Some favourites came from very humble backgrounds: Archibald Armstrong, jester to James I of England infuriated everyone else at court but managed to retire a wealthy man, unlike Robert Cochrane, a stonemason (probably a senior one, more like an architect than an artisan) who became Earl of Mar before the Scottish nobles revolted against him, and hanged him and other "low-born" favourites of James III of Scotland. Olivier le Daim, the barber of Louis XI, acquired a title and important military commands before being executed on vague charges brought by nobles shortly after his master died, without the knowledge of the new king. It has been claimed that le Daim's career was the origin of the term, as favori (the French word) first appears around the time of his death in 1484. Privado in Spanish was older, but was later partly replaced by the term valido; in Spanish both terms were less derogatory than in French and English.
Such rises from "menial" positions became progressively harder over the second millennium; one of the last families able to jump the widening chasm between servants and nobility was that of Louis XIV's valet, Alexandre Bontemps, whose descendants, holding the office for a further three generations, married into many great families, even eventually including the extended royal family itself. Queen Victoria's John Brown came much too late; the devotion of the monarch and ability to terrorize her household led to hardly any rise in social or economic position.
In France the movement was in the opposite direction. On the death of Cardinal Mazarin in 1661, the 23-year-old Louis XIV determined that he would rule himself, and not allow the delegation of power to ministers that had marked the previous 40 years. The absolute monarchy pioneered by Cardinal Richelieu, Mazarin's predecessor, was to be led by the monarch himself. Louis had many powerful ministers, notably Colbert heading the Finances, and Louvois the Armies, but overall direction was never delegated, and no subsequent French minister ever equalled the power of the two Cardinals.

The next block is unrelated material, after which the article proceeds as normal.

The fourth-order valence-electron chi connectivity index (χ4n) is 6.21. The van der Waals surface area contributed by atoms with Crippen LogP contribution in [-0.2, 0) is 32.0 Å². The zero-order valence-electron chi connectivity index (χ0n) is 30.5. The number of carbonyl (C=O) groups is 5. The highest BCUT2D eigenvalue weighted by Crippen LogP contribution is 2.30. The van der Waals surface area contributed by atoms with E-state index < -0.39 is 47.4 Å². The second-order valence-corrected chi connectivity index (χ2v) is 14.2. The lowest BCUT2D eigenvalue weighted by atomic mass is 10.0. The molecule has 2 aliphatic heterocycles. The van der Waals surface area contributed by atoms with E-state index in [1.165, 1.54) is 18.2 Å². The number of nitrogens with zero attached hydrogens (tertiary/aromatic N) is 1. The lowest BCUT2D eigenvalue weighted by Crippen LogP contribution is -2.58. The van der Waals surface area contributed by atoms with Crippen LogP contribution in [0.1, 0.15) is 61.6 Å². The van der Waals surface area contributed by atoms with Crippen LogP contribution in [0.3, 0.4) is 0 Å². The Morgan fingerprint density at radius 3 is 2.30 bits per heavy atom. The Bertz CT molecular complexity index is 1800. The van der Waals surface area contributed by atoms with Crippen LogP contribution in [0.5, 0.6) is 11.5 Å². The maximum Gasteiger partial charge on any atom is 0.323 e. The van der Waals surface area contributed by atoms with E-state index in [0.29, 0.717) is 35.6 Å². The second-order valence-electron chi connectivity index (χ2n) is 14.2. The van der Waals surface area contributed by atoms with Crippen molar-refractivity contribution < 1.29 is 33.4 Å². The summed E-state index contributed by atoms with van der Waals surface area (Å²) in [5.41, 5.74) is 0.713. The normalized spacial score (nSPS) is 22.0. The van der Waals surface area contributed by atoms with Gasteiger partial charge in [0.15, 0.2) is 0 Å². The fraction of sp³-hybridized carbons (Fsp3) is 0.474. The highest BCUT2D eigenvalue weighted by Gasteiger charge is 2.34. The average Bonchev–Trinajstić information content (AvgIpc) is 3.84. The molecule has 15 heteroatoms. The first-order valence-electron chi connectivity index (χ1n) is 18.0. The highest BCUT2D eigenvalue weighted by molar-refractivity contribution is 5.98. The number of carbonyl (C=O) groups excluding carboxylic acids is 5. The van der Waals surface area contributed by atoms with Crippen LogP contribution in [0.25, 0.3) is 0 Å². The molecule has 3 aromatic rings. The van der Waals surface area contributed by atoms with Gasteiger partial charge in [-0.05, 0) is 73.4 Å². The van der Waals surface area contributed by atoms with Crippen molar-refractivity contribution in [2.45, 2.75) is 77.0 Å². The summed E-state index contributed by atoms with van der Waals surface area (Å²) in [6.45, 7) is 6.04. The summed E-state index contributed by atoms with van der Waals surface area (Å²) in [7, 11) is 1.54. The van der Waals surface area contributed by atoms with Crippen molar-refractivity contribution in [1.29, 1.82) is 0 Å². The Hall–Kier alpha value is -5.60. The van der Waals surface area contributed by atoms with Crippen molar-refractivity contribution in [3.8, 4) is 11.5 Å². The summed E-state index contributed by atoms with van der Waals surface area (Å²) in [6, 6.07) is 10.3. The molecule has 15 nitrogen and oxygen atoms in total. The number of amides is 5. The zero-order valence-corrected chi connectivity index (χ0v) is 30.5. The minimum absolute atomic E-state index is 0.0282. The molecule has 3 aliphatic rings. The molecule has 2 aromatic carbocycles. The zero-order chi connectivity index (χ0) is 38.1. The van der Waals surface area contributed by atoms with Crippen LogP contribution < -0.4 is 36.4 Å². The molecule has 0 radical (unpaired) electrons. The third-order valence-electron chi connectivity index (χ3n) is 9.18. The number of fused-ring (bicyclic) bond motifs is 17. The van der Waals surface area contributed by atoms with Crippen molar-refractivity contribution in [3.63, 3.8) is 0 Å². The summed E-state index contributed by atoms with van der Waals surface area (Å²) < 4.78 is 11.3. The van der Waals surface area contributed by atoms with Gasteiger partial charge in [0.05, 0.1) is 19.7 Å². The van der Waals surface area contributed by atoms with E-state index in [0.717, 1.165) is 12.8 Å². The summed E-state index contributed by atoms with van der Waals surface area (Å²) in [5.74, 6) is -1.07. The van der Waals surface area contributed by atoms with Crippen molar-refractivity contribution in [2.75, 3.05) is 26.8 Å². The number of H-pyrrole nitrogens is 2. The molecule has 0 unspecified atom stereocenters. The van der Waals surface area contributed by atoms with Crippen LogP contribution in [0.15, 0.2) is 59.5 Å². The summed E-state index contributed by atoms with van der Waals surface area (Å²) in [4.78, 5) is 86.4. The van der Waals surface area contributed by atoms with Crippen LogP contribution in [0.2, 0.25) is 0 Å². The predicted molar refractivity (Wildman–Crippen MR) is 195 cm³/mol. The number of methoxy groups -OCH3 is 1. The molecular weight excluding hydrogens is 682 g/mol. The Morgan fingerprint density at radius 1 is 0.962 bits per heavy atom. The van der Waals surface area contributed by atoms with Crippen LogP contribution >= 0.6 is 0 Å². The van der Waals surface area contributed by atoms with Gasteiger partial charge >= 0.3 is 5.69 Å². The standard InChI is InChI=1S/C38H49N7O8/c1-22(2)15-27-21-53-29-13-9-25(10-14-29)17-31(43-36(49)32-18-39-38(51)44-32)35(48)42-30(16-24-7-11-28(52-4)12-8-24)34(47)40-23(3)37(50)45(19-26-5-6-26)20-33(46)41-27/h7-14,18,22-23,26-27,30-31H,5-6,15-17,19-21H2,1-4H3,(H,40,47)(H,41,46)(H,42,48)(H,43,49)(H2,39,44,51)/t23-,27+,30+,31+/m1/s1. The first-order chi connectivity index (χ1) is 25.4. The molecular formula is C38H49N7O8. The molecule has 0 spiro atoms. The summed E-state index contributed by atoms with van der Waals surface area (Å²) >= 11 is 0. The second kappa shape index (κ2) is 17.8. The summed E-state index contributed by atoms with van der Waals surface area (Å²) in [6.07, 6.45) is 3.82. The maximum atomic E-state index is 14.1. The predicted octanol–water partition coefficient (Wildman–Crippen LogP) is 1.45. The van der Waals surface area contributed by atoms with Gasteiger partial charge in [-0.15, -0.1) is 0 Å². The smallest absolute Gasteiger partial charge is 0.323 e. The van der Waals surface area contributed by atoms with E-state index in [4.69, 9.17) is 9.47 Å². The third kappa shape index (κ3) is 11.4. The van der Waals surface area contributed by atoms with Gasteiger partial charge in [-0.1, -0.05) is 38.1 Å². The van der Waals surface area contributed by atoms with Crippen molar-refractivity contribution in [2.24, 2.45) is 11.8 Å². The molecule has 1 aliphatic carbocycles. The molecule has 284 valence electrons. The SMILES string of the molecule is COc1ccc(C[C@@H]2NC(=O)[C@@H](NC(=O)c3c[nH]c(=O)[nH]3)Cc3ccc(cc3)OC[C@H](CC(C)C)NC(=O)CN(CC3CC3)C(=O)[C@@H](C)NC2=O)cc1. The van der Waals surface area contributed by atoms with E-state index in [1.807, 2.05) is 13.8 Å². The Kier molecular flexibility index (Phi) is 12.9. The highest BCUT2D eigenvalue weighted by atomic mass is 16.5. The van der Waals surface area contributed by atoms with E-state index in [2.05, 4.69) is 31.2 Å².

The Spanish Habsburgs were not capable of so much energy, but when Olivares was succeeded by his nephew Luis de Haro, the last real valido, the control of government into a single pair of hands was already weakened.
Favourites were the subject of much contemporary debate, some of it involving a certain amount of danger for the participants. There were a large number of English plays on the subject, amongst the best known being Marlowe's Edward II, in which Piers Gaveston is a leading character, and Sejanus His Fall (1603), for which Ben Jonson was called before the Privy Council, accused of "Popery and treason", as the play was claimed by his enemies to contain allusions to the contemporary court of James I of England. Sejanus, whose career under Tiberius was vividly described by Tacitus, was the subject of numerous works all around Europe. Shakespeare was more cautious, and with the exceptions of Falstaff, badly disappointed in his hopes of becoming a favourite, and Cardinal Wolsey in Henry VIII, he gives no major parts to favourites.
"It is a strange thing to observe, how high a rate great kings and monarchs do set upon this fruit of friendship, whereof we speak: so great, as they purchase it, many times, at the hazard of their own safety and greatness. For princes, in regard of the distance of their fortune from that of their subjects and servants, cannot gather this fruit, except (to make themselves capable thereof) they raise some persons to be, as it were, companions and almost equals to themselves, which many times sorteth to inconvenience. The modern languages give unto such persons the name of favorites, or privadoes [a Spanish term] .... And we see plainly that this hath been done, not by weak and passionate princes only, but by the wisest and most politic that ever reigned; who have oftentimes joined to themselves some of their servants; whom both themselves have called friends, and allowed other likewise to call them in the same manner; using the word which is received between private men.
Writing of George III's old tutor, the Earl of Bute, who became Prime Minister, Macaulay wrote in 1844: "He was a favourite; and favourites have always been odious in this country. No mere favourite had been at the head of the government since the dagger of Felton had reached the heart of the Duke of Buckingham".